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How to Buy a Stock Directly from the Company

Imagine calling investor relations at Lucent Technologies, Home Depot or Wal-Mart and saying you'd like to buy a share of stock with the $50 you just received from Grandma. Think they'd give you a laugh and tell you to call your broker? Think again.

Today you can bypass brokers and their hefty commissions by purchasing shares directly from more than 1,500 U.S. and foreign companies, including the three mentioned above. More companies are launching Direct Purchase Plans -- also known as Direct Investment Plans and sometimes referred to as no-load stocks -- every week.

"One to 200 companies add direct purchase plans every year," says Charles Carlson, author of No-Load Stocks and editor of the "No-Load Stock Insider" newsletter. Other notable companies that have recently added DDPs include Exxon, GTE Corporation, Merck, Pfizer and McDonalds. To view a comprehensive list, check out enrolldirect.com.

DPPs grew out of dividend reinvestment plans, which let shareholders buy additional shares with their dividend payments instead of taking those dividends in cash. (See "What the world is a DRIP?")

The advantage to DPPs is obvious: buying shares through these plans costs less than buying stock from a broker. Many companies charge nothing when you buy or sell. Most collect modest transaction fees of $2 to $10 plus 3 cents to 12 cents a share. In contrast, you pay $8 a trade for an online broker like Ameritrade, $25 to $45 a trade at a discount broker like Charles Schwaab or Quick & Reilly and as much as $90 at a full-service firm.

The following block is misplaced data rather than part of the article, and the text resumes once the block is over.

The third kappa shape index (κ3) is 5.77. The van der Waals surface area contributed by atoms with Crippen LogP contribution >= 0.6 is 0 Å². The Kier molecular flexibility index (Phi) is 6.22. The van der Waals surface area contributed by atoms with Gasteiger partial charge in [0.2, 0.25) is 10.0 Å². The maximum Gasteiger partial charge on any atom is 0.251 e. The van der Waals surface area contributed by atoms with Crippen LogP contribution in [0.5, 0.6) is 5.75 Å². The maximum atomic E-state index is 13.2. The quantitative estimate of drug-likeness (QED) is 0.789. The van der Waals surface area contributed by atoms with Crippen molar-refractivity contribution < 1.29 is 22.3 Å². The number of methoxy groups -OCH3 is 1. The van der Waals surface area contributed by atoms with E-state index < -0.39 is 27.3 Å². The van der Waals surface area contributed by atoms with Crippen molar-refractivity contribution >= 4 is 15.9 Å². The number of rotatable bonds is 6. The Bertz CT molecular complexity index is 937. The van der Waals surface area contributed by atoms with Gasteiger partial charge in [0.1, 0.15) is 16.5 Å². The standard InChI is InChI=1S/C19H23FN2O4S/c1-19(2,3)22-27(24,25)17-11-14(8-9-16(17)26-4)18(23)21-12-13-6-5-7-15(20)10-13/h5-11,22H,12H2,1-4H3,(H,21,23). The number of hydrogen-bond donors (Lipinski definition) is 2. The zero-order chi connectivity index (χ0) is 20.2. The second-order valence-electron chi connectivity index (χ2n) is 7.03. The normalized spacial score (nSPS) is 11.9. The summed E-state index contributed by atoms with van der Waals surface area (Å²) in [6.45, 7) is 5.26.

While online brokerage firms seem to lower their fees every day, buying stock directly from the company can come out cheaper for anyone who wishes to start investing with a small amount of cash -- say, enough to buy one or two shares. Netstockdirect.com, a site that provides detailed information on DDPs, highlights the companies that accept investments of $100 or less. On subsequent purchases, most firms allow you to spend no more than $50, and they issue you fractional shares if your money is worth slightly more than one share. This way, not a penny of your hard-earned dough goes uninvested.

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Many direct-purchase plans also offer mutual fund style convenience. For example, you can have money taken from your savings account to purchase more shares; you can receive dividends in the form of additional stock; and, you can buy shares over the telephone or put your shares into an Individual Retirement Account.

After all this good stuff, you might want to know what's in it for the company. Plenty. For one thing, DPPs attract individual investors who otherwise might not buy stock. Also, every new stockholder is a potential customer.

"Think about it," Carlson says, "If you own shares of Reebok, you're more likely to purchase their sneakers instead of Nike's. Same goes with the computer, phone service, or brand of shampoo you use."

And if you're wondering why you've never heard of buying stock directly from a company before, well, the reason is simple. The companies operating no-load plans aren't permitted, under mandate from the Securities and Exchange Commission, to advertise the programs aggressively. And, says Carlson, "Stockbrokers are not about to extol the virtues of these programs for obvious reasons." Hmm, maybe because they don't make money on them.

-- Posted: July 18, 2000

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